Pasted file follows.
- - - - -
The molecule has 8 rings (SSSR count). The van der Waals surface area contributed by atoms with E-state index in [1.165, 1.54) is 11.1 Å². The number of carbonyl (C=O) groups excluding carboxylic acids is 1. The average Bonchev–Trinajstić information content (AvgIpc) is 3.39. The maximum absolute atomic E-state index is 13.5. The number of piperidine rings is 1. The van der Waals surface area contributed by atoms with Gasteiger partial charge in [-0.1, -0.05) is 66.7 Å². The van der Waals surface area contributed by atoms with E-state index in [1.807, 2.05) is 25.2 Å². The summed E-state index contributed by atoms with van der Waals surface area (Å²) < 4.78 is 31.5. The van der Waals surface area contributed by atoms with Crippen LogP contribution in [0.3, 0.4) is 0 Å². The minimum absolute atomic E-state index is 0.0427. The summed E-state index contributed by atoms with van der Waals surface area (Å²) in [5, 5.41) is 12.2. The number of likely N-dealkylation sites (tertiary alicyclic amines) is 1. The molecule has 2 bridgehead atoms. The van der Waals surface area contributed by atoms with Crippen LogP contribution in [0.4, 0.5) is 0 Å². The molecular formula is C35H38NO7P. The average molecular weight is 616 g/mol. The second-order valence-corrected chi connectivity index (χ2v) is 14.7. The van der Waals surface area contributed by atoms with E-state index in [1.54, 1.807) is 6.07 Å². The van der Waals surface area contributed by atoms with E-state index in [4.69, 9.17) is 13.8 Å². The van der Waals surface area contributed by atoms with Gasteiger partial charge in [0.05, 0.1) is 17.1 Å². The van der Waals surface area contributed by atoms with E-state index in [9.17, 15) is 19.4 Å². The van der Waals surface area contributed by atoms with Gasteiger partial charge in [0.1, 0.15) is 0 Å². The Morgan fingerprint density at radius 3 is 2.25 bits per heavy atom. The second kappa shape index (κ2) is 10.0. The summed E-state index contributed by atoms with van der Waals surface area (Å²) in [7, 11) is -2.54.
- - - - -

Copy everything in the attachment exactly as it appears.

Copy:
The molecule has 8 rings (SSSR count). The van der Waals surface area contributed by atoms with E-state index in [1.165, 1.54) is 11.1 Å². The number of carbonyl (C=O) groups excluding carboxylic acids is 1. The average Bonchev–Trinajstić information content (AvgIpc) is 3.39. The maximum absolute atomic E-state index is 13.5. The number of piperidine rings is 1. The van der Waals surface area contributed by atoms with Gasteiger partial charge in [-0.1, -0.05) is 66.7 Å². The van der Waals surface area contributed by atoms with E-state index in [1.807, 2.05) is 25.2 Å². The summed E-state index contributed by atoms with van der Waals surface area (Å²) < 4.78 is 31.5. The van der Waals surface area contributed by atoms with Crippen LogP contribution in [0.3, 0.4) is 0 Å². The minimum absolute atomic E-state index is 0.0427. The summed E-state index contributed by atoms with van der Waals surface area (Å²) in [5, 5.41) is 12.2. The number of likely N-dealkylation sites (tertiary alicyclic amines) is 1. The molecule has 2 bridgehead atoms. The van der Waals surface area contributed by atoms with Crippen LogP contribution in [0.4, 0.5) is 0 Å². The molecular formula is C35H38NO7P. The average molecular weight is 616 g/mol. The second-order valence-corrected chi connectivity index (χ2v) is 14.7. The van der Waals surface area contributed by atoms with E-state index in [1.54, 1.807) is 6.07 Å². The van der Waals surface area contributed by atoms with E-state index in [4.69, 9.17) is 13.8 Å². The van der Waals surface area contributed by atoms with Gasteiger partial charge in [0.05, 0.1) is 17.1 Å². The van der Waals surface area contributed by atoms with E-state index in [9.17, 15) is 19.4 Å². The van der Waals surface area contributed by atoms with Gasteiger partial charge in [0.1, 0.15) is 0 Å². The Morgan fingerprint density at radius 3 is 2.25 bits per heavy atom. The second kappa shape index (κ2) is 10.0. The summed E-state index contributed by atoms with van der Waals surface area (Å²) in [7, 11) is -2.54.